Chris: Fee-only would provide the lowest cost when compared to a commission-based full service broker that was trading a lot. So we have to speak in generalities because there are two moving parts. One is how often that broker does trades. Then it’s how much is he charging per trade. Then you have to compare that to the fee, and we don’t know what the fee is. So just in general, you might find a sweet spot where you had a reasonably priced fee-only manager going up against a high transaction full-service broker.
Interviewer: Is there anything else you think we should know about the fee model of charging for financial management?
Chris: The other thing we didn’t cover is fee-based, and that was the hybrid model. A fee-based manager can also have attributes of a commission-based broker. They will earn commissions on some products. They may also charge fees. That doesn’t mean that they charge fees and commissions to the same clients. But we feel that generally the fee-only advisor is considered the most objective, because they don’t have any products or ways of generating more revenue that would potentially cloud the recommendation for the client. While a fee-based manager still has the ability to charge commissions to their client, a fee-only advisor, such as AFAM Capital, does not have that ability. (end of this excerpt)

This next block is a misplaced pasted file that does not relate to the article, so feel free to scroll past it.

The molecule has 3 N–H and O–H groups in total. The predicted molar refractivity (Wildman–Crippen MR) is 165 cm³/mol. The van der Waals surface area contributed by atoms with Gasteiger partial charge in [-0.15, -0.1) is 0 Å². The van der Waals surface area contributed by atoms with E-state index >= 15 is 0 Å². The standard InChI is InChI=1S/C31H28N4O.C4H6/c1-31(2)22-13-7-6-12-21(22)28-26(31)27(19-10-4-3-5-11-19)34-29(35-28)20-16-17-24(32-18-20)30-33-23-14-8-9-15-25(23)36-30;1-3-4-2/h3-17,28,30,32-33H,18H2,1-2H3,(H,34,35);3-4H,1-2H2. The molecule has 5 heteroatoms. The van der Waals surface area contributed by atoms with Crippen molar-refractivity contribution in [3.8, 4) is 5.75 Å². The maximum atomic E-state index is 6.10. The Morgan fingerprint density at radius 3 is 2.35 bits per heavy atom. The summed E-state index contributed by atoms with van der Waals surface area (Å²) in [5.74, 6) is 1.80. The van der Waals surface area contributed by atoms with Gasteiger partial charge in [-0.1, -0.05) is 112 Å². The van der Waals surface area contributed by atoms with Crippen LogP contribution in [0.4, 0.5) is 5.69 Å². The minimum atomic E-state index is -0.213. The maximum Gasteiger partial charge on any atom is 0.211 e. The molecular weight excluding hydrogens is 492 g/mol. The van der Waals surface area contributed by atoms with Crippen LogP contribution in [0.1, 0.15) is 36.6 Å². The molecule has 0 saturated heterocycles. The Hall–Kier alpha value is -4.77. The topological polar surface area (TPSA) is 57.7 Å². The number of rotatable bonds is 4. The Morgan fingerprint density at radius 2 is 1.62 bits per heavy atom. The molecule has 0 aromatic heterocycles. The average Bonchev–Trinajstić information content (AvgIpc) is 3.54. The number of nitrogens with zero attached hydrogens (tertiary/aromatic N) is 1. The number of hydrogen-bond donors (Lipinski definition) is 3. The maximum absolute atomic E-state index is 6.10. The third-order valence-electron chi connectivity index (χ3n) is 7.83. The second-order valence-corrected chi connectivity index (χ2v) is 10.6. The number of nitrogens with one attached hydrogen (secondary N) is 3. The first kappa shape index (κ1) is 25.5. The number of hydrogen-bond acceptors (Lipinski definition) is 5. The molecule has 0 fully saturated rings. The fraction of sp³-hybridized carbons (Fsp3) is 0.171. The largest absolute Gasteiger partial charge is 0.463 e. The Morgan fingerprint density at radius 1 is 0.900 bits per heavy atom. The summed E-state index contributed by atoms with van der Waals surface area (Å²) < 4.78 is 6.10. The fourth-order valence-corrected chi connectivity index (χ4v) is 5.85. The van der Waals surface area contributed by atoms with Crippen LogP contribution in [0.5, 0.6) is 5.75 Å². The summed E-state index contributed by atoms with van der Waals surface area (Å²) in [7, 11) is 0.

Stay tuned for the last article of the series that talks more about comparisons to help you in figuring out what kind of management fees meet your needs.
 The Prudent Speculator strategy has outperformed the S&P 500 (net of fee, on an annualized basis) for 1 year, 5 years, 15 years, and since inception (March 10, 1977) as of 06/30/2017. Select Value strategy has outperformed both the Russell 3000 and Russell 3000 Value (net of fee, on an annualized basis) for 1 year, 15 years and since inception (December 31, 1991) as of 06/30/2017.